Under Jackson"s teachings, Rinehart"s perfected his professional skills, and developed a keen interest in Native American culture. Frank Rinehart and Anna, the receptionist of Jackson"s studio, married and in 1885 moved to Nebraska. In downtown Omaha, Rinehart opened a studio in the Brandeis Building, where he worked until his death.
Rinehart married Anna Ransom Johnson (daughter of Willard Bemis Johnson and Phebe Jane Carpenter) on 5 September 1885 in Denver County, Colorado.
They had two daughters, Ruth and Helen, both born in Nebraska. In 1898, and in occasion of the Indian Congress held in conjunction with the Transport-Mississippi and International Exposition, Rinehart was commissioned to photograph the event and the Native American personalities who attended lieutenant
Together with his assistant Adolph Muhr (who would later be employed by the famous photographer Edward South Curtis), they produced what is now considered "one of the best photographic documentations of Indian leaders at the turn of the century". Tom Southall, former photograph curator at the University of Kansas" Spencer Art Museum, said of the Rinehart collection:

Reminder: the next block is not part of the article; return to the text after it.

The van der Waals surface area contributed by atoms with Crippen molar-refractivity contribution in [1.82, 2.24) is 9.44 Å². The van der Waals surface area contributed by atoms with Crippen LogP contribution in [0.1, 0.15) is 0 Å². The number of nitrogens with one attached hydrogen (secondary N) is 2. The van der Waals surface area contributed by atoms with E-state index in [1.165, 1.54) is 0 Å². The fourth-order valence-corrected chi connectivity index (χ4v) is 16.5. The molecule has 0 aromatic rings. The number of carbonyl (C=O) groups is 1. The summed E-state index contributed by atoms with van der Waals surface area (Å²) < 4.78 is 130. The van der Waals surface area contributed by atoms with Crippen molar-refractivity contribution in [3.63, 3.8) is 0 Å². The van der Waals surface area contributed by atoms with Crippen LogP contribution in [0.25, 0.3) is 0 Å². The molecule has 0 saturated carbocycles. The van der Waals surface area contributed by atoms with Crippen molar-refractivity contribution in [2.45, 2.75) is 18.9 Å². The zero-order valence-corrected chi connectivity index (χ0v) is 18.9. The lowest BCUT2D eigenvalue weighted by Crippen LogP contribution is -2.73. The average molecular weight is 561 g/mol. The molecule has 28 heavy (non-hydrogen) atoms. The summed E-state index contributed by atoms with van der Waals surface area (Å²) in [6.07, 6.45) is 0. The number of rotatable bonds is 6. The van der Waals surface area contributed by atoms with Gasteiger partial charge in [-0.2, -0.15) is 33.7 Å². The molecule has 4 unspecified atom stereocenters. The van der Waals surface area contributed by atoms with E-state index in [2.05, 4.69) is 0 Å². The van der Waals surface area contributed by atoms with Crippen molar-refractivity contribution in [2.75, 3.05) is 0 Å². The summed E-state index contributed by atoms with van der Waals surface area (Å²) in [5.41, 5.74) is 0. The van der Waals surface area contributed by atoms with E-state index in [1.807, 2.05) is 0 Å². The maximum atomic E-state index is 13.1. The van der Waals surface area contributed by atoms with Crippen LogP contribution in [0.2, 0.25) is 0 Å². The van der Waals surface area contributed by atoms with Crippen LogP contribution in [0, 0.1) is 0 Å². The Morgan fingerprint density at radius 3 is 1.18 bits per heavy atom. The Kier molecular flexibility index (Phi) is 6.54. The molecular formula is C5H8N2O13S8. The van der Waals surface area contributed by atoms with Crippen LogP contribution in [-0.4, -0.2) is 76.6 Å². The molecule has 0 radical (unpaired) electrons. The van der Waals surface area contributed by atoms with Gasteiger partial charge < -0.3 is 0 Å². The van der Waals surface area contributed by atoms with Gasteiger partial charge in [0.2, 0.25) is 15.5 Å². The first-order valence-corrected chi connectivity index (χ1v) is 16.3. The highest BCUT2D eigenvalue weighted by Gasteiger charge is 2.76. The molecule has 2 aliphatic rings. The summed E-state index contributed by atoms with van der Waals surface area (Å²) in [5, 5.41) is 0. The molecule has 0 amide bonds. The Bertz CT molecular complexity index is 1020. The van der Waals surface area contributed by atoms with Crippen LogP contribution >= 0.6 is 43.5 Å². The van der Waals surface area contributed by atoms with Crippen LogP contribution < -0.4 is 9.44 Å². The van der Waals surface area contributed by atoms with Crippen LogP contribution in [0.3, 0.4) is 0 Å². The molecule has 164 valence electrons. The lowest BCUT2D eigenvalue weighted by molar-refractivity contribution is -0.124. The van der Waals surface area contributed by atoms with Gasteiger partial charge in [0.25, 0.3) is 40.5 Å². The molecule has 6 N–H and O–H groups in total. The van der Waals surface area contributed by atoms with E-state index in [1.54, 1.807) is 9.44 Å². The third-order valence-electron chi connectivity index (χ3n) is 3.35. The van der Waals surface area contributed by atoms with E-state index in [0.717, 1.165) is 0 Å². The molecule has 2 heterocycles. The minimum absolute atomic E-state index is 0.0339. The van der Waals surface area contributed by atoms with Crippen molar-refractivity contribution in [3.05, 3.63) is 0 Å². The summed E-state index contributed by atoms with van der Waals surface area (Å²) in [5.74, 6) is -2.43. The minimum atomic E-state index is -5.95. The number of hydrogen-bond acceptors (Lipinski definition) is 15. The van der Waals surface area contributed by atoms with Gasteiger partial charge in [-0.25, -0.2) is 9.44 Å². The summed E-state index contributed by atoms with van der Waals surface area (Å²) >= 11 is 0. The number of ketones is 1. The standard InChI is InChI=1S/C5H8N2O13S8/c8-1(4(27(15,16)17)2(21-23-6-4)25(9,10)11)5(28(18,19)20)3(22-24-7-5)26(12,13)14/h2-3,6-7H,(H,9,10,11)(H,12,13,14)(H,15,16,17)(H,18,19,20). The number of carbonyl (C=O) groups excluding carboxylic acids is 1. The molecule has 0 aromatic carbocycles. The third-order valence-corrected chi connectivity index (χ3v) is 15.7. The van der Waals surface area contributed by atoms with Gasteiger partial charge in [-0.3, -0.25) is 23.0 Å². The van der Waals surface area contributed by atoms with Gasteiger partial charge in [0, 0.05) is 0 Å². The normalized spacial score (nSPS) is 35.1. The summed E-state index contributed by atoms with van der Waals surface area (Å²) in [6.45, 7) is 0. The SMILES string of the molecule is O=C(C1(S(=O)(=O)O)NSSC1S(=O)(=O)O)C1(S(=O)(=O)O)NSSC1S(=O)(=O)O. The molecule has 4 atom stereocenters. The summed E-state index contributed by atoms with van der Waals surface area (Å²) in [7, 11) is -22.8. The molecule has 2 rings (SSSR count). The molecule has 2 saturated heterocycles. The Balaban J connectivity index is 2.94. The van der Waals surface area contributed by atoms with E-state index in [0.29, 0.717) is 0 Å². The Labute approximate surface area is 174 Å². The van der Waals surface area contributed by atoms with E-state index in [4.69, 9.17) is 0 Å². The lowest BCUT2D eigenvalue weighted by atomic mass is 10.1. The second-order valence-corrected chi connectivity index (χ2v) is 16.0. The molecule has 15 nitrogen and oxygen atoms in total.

The dramatic beauty of these portraits is especially impressive as a departure from earlier, less sensitive photographs of Native Americans.
Instead of being detached, ethnographic records, the Rinehart photographs are portraits of individuals with an emphasis on strength of expression.
While Rinehart and Muhr were not the first photographers to portray Indian subjects with such dignity, this large body of work which was widely seen and distributed may have had an important influence in changing subsequent portrayals of Native Americans. Rinehart and Muhr photographed American Indians at the Indian Congress in a studio on the Exposition grounds with an 8 x 10 glass-negative camera with a German lens. After the Indian Congress, Rinehart and Muhr travelled the Indian reservations for two years, portraying Native American leaders who had not attended the event, as well as depicting general aspects of the indigenous everyday life and culture.
The collection of Rinehart Indian Photographs is currently preserved at Haskell Indian Nations University.
Since 1994, the collection has been organized, preserved, copied, and cataloged in a computer database, funded by the Bureau of Indian Affairs and the Hallmark Foundation. lieutenant includes images from the 1898 Exposition, the 1899 Greater American Exposition, studio portraits from 1900, and photographs by Rinehart taken at the Crow Agency in Montana also in 1900.